My freshman year of college I took a class that pretty much changed my life. The class was called “Education in a Diverse Society” and it blew my mind every Tuesday and Thursday for a whole semester.
It was a class for education majors, so we talked about schools and teaching. However, we mainly talked about issues that affect our biases as educators. For the first time in my life, I sat in a classroom and had an open discussion about race.
It changed my outlook on a lot of things. I was raised in a household where everyone was equal. I wasn’t raised to hate anyone, especially based on race. However, I have racial biases that I had never realized before.
We as white people operate within the institution of our society with something called privilege. We are set up from the moment we are born to have more opportunities that those who are born non-white. It’s a sad fact, but we have to acknowledge it.
We, as the privileged group, have the ability to refuse to acknowledge the struggles of minorities. We have the ability to operate our entire lives without realizing we hold racial biases. We have the ability to ignore news reports about Philando Castile, or Alton Sterling, or the more than 100 unarmed black people killed in 2015 by police.
That’s an accident of birth. It is no more our fault that we are born white than it was Alton Sterling’s fault for being born black.
That’s not where the discussion should end, though. Our luck of birth does not absolve us of responsibility- it doesn’t give us the right to throw a “prayers for Ferguson” out on Facebook and forget. It doesn’t give us the right to shake our head at CNN and change the channel.
My professor had a certain saying that she often repeated when we tried to argue about how responsible we personally were for oppression. She often said, “Intent doesn’t matter.” It doesn’t matter whether or not we actively choose to oppress another person; the end result is the same.
Our whiteness is a privilege. It affords us a power within society that has been cemented by hundreds of years of racism. We participate, whether we want to or not, in a society that puts us in power based only on our whiteness and oppresses others based only on their lack of whiteness.
“That doesn’t mean out lives don’t matter," you say.
“Black lives matter is racist against whites,” you say.
“I didn’t choose to be white, so it’s not my fault,” you say.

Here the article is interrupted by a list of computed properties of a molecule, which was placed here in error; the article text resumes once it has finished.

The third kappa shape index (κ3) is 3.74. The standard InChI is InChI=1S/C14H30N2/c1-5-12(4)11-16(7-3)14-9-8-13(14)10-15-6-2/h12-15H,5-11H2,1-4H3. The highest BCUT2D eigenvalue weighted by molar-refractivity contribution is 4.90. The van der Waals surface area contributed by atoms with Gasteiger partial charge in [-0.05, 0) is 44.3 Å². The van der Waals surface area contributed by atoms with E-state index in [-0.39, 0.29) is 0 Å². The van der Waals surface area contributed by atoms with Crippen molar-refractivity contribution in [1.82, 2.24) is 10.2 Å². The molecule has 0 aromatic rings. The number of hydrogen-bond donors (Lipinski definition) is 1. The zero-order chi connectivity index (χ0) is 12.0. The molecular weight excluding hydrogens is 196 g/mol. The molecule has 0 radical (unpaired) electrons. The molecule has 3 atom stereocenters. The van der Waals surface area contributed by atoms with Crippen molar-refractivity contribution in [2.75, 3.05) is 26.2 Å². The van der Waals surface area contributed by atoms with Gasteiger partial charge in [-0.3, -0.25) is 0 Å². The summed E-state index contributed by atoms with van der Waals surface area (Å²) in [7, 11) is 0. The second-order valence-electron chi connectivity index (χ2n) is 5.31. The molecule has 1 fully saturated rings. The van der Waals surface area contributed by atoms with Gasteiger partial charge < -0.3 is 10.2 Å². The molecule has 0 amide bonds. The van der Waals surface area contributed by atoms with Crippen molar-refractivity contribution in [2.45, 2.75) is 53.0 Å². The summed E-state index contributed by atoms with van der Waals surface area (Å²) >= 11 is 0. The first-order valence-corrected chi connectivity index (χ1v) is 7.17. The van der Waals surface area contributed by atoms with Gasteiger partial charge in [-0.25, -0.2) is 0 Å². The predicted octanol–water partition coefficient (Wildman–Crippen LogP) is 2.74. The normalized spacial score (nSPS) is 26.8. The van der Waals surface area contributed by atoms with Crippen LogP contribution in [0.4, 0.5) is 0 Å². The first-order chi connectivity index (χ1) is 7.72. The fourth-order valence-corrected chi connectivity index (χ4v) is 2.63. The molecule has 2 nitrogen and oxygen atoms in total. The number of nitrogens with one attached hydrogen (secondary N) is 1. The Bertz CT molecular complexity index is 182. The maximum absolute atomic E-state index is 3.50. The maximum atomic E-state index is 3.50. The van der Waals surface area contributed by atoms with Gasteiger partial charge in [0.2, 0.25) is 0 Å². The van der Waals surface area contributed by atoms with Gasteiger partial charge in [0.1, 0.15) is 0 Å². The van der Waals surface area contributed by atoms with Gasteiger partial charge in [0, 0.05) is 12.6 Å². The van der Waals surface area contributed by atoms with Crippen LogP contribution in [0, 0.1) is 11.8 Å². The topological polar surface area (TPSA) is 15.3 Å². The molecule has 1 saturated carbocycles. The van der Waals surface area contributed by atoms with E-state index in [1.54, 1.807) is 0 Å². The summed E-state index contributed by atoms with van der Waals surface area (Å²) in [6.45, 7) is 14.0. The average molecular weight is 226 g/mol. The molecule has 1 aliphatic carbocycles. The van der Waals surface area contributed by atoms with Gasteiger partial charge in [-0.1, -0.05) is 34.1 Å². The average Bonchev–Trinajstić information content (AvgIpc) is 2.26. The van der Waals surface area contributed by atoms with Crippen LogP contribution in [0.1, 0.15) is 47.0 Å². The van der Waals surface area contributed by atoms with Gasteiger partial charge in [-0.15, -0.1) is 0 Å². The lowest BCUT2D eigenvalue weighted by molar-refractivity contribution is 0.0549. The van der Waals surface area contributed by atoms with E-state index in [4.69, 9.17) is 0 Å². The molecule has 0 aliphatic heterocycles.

“All lives matter!” you scream, on Facebook and Twitter and the comments on CNN videos.
Unarmed black citizens in 2015 were killed at 5x the rate of unarmed whites. Out of 102 killings of unarmed black citizens in 2015, only one served jail time.
Our society already knows that white lives matter. When I am pulled over in the middle of the night, alone, I am not afraid that the police officer is going to brutalize me or shoot me. I am afraid that I’m going to get a speeding ticket and my dad will get mad.
When I’m walking home from a party with friends, I’m not afraid that I will be arrested for no reason or beat by an officer. I’m afraid that I’ll trip and break a heel.
When I see blue flashing lights behind my car, I think of how I can get out of a ticket. I don’t think of whether or not I’ll make it out of the altercation alive.
I cannot speak to what it feels like to be black. I can’t put myself in the shoes of a black man being beaten by police, and I can’t pretend to understand how a black mother feels when receiving the news of her son’s death.
I can, however, accept that I am a part of the problem. My ability to type this, with a heavy heart but no real threat to my life, is part of the problem. My ability to close my eyes to the video of Philando Castile’s horrible death is part of the problem.
“All Lives Matter” is part of the problem.
I encourage you to be more aware; next time you see a news article of a black person being brutalized, read it.
Next time you see a video of a black man being shot, watch it.
Next time the news is showing a protest, stay on the channel.
Accept your own role in society as an oppressor.
Start talking. Start reading, and educating yourselves. Accept the fact that you’re probably at least a little bit racist, even if you don’t want to be. Be aware of your biases and actively fight against them.
All lives matter, but black lives are in danger. And unless we actively work to change this, things can only get worse.